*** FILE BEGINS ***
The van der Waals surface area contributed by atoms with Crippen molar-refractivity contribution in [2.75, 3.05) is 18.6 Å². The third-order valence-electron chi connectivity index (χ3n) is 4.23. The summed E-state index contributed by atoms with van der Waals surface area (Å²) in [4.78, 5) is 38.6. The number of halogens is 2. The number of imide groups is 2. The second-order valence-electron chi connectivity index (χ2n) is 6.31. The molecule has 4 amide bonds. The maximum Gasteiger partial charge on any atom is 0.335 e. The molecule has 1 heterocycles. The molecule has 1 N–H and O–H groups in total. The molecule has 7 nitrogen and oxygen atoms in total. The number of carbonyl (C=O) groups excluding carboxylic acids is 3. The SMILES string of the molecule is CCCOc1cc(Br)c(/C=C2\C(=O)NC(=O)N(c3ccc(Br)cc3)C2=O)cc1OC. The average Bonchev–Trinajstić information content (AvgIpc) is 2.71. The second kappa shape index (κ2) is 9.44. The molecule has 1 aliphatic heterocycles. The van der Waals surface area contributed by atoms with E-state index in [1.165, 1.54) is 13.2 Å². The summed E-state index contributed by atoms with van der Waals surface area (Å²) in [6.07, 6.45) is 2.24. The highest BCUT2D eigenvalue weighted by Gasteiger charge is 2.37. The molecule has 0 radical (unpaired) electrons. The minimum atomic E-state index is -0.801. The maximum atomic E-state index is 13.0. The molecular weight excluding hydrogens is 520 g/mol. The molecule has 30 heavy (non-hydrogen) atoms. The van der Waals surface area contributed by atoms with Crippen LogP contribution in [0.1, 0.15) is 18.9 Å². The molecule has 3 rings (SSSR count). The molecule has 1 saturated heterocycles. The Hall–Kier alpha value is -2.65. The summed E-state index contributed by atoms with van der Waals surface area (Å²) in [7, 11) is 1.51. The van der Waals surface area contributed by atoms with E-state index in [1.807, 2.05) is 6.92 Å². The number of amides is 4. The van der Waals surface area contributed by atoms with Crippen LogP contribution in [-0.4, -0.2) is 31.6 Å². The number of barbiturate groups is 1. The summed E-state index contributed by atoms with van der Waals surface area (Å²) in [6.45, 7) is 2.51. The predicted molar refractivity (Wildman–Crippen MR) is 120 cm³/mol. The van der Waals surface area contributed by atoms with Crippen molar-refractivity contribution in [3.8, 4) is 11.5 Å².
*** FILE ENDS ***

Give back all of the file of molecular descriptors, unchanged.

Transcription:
The van der Waals surface area contributed by atoms with Crippen molar-refractivity contribution in [2.75, 3.05) is 18.6 Å². The third-order valence-electron chi connectivity index (χ3n) is 4.23. The summed E-state index contributed by atoms with van der Waals surface area (Å²) in [4.78, 5) is 38.6. The number of halogens is 2. The number of imide groups is 2. The second-order valence-electron chi connectivity index (χ2n) is 6.31. The molecule has 4 amide bonds. The maximum Gasteiger partial charge on any atom is 0.335 e. The molecule has 1 heterocycles. The molecule has 1 N–H and O–H groups in total. The molecule has 7 nitrogen and oxygen atoms in total. The number of carbonyl (C=O) groups excluding carboxylic acids is 3. The SMILES string of the molecule is CCCOc1cc(Br)c(/C=C2\C(=O)NC(=O)N(c3ccc(Br)cc3)C2=O)cc1OC. The average Bonchev–Trinajstić information content (AvgIpc) is 2.71. The second kappa shape index (κ2) is 9.44. The molecule has 1 aliphatic heterocycles. The van der Waals surface area contributed by atoms with E-state index in [1.165, 1.54) is 13.2 Å². The summed E-state index contributed by atoms with van der Waals surface area (Å²) in [6.07, 6.45) is 2.24. The highest BCUT2D eigenvalue weighted by Gasteiger charge is 2.37. The molecule has 0 radical (unpaired) electrons. The minimum atomic E-state index is -0.801. The maximum atomic E-state index is 13.0. The molecular weight excluding hydrogens is 520 g/mol. The molecule has 30 heavy (non-hydrogen) atoms. The van der Waals surface area contributed by atoms with Crippen LogP contribution in [0.1, 0.15) is 18.9 Å². The molecule has 3 rings (SSSR count). The molecule has 1 saturated heterocycles. The Hall–Kier alpha value is -2.65. The summed E-state index contributed by atoms with van der Waals surface area (Å²) in [7, 11) is 1.51. The van der Waals surface area contributed by atoms with E-state index in [1.807, 2.05) is 6.92 Å². The number of amides is 4. The van der Waals surface area contributed by atoms with Crippen LogP contribution in [-0.4, -0.2) is 31.6 Å². The number of barbiturate groups is 1. The summed E-state index contributed by atoms with van der Waals surface area (Å²) in [6.45, 7) is 2.51. The predicted molar refractivity (Wildman–Crippen MR) is 120 cm³/mol. The van der Waals surface area contributed by atoms with Crippen molar-refractivity contribution in [3.8, 4) is 11.5 Å².